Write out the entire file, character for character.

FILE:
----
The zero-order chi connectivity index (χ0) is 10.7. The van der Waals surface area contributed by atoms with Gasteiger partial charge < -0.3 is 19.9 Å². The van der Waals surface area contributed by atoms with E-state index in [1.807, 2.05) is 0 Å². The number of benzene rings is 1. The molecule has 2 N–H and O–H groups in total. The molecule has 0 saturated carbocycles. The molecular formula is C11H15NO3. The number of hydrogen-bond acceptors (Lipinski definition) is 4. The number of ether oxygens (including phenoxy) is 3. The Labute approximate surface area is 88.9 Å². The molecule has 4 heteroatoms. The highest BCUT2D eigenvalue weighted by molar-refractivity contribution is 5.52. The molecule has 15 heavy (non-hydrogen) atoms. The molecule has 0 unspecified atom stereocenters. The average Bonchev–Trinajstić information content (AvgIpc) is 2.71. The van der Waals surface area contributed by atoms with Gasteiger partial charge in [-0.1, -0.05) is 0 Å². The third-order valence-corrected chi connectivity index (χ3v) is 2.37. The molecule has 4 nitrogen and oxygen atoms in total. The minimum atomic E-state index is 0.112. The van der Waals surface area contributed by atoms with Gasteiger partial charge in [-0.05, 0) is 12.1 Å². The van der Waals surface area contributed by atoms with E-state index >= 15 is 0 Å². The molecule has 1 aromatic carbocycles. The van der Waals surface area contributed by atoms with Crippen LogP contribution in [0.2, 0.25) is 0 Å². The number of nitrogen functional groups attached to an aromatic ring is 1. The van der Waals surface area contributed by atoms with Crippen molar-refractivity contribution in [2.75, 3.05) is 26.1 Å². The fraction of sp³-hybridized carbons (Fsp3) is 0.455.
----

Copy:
The zero-order chi connectivity index (χ0) is 10.7. The van der Waals surface area contributed by atoms with Gasteiger partial charge < -0.3 is 19.9 Å². The van der Waals surface area contributed by atoms with E-state index in [1.807, 2.05) is 0 Å². The number of benzene rings is 1. The molecule has 2 N–H and O–H groups in total. The molecule has 0 saturated carbocycles. The molecular formula is C11H15NO3. The number of hydrogen-bond acceptors (Lipinski definition) is 4. The number of ether oxygens (including phenoxy) is 3. The Labute approximate surface area is 88.9 Å². The molecule has 4 heteroatoms. The highest BCUT2D eigenvalue weighted by molar-refractivity contribution is 5.52. The molecule has 15 heavy (non-hydrogen) atoms. The molecule has 0 unspecified atom stereocenters. The average Bonchev–Trinajstić information content (AvgIpc) is 2.71. The van der Waals surface area contributed by atoms with Gasteiger partial charge in [-0.1, -0.05) is 0 Å². The third-order valence-corrected chi connectivity index (χ3v) is 2.37. The molecule has 4 nitrogen and oxygen atoms in total. The minimum atomic E-state index is 0.112. The van der Waals surface area contributed by atoms with Gasteiger partial charge in [-0.05, 0) is 12.1 Å². The van der Waals surface area contributed by atoms with E-state index >= 15 is 0 Å². The molecule has 1 aromatic carbocycles. The van der Waals surface area contributed by atoms with Crippen LogP contribution in [0.2, 0.25) is 0 Å². The number of nitrogen functional groups attached to an aromatic ring is 1. The van der Waals surface area contributed by atoms with Crippen molar-refractivity contribution in [2.75, 3.05) is 26.1 Å². The fraction of sp³-hybridized carbons (Fsp3) is 0.455.